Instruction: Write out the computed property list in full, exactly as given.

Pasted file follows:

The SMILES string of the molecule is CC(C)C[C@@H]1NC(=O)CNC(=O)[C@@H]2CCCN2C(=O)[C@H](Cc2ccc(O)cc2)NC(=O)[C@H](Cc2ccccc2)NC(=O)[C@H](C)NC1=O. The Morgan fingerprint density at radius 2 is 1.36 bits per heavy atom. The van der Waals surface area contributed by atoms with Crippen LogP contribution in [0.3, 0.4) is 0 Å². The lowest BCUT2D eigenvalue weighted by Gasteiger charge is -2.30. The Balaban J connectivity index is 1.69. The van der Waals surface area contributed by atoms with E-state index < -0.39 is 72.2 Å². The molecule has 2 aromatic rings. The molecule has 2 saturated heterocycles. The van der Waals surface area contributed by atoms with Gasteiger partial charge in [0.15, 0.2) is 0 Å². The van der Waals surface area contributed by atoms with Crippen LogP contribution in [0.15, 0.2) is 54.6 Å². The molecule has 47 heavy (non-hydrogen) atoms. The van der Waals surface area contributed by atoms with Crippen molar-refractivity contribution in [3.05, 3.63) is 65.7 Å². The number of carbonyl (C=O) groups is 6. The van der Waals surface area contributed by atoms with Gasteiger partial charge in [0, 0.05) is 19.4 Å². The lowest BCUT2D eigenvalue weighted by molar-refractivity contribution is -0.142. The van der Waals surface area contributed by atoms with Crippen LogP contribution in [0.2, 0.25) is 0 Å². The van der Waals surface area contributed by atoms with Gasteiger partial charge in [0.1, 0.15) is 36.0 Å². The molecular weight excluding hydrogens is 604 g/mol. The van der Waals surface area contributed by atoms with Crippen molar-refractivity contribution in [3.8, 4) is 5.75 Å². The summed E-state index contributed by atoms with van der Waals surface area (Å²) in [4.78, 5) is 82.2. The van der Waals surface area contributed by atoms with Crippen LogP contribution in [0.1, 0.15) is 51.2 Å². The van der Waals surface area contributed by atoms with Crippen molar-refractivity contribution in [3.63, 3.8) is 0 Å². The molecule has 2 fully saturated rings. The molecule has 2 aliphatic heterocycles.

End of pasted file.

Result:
The SMILES string of the molecule is CC(C)C[C@@H]1NC(=O)CNC(=O)[C@@H]2CCCN2C(=O)[C@H](Cc2ccc(O)cc2)NC(=O)[C@H](Cc2ccccc2)NC(=O)[C@H](C)NC1=O. The Morgan fingerprint density at radius 2 is 1.36 bits per heavy atom. The van der Waals surface area contributed by atoms with Crippen LogP contribution in [0.3, 0.4) is 0 Å². The lowest BCUT2D eigenvalue weighted by Gasteiger charge is -2.30. The Balaban J connectivity index is 1.69. The van der Waals surface area contributed by atoms with E-state index < -0.39 is 72.2 Å². The molecule has 2 aromatic rings. The molecule has 2 saturated heterocycles. The van der Waals surface area contributed by atoms with Gasteiger partial charge in [0.15, 0.2) is 0 Å². The van der Waals surface area contributed by atoms with Crippen LogP contribution in [0.15, 0.2) is 54.6 Å². The molecule has 47 heavy (non-hydrogen) atoms. The van der Waals surface area contributed by atoms with Crippen molar-refractivity contribution in [3.05, 3.63) is 65.7 Å². The number of carbonyl (C=O) groups is 6. The van der Waals surface area contributed by atoms with Gasteiger partial charge in [0, 0.05) is 19.4 Å². The lowest BCUT2D eigenvalue weighted by molar-refractivity contribution is -0.142. The van der Waals surface area contributed by atoms with Crippen LogP contribution in [0.2, 0.25) is 0 Å². The van der Waals surface area contributed by atoms with Gasteiger partial charge in [0.1, 0.15) is 36.0 Å². The molecular weight excluding hydrogens is 604 g/mol. The van der Waals surface area contributed by atoms with Crippen molar-refractivity contribution in [3.8, 4) is 5.75 Å². The summed E-state index contributed by atoms with van der Waals surface area (Å²) in [4.78, 5) is 82.2. The van der Waals surface area contributed by atoms with Crippen LogP contribution in [0.1, 0.15) is 51.2 Å². The van der Waals surface area contributed by atoms with Crippen molar-refractivity contribution in [3.63, 3.8) is 0 Å². The molecule has 2 fully saturated rings. The molecule has 2 aliphatic heterocycles.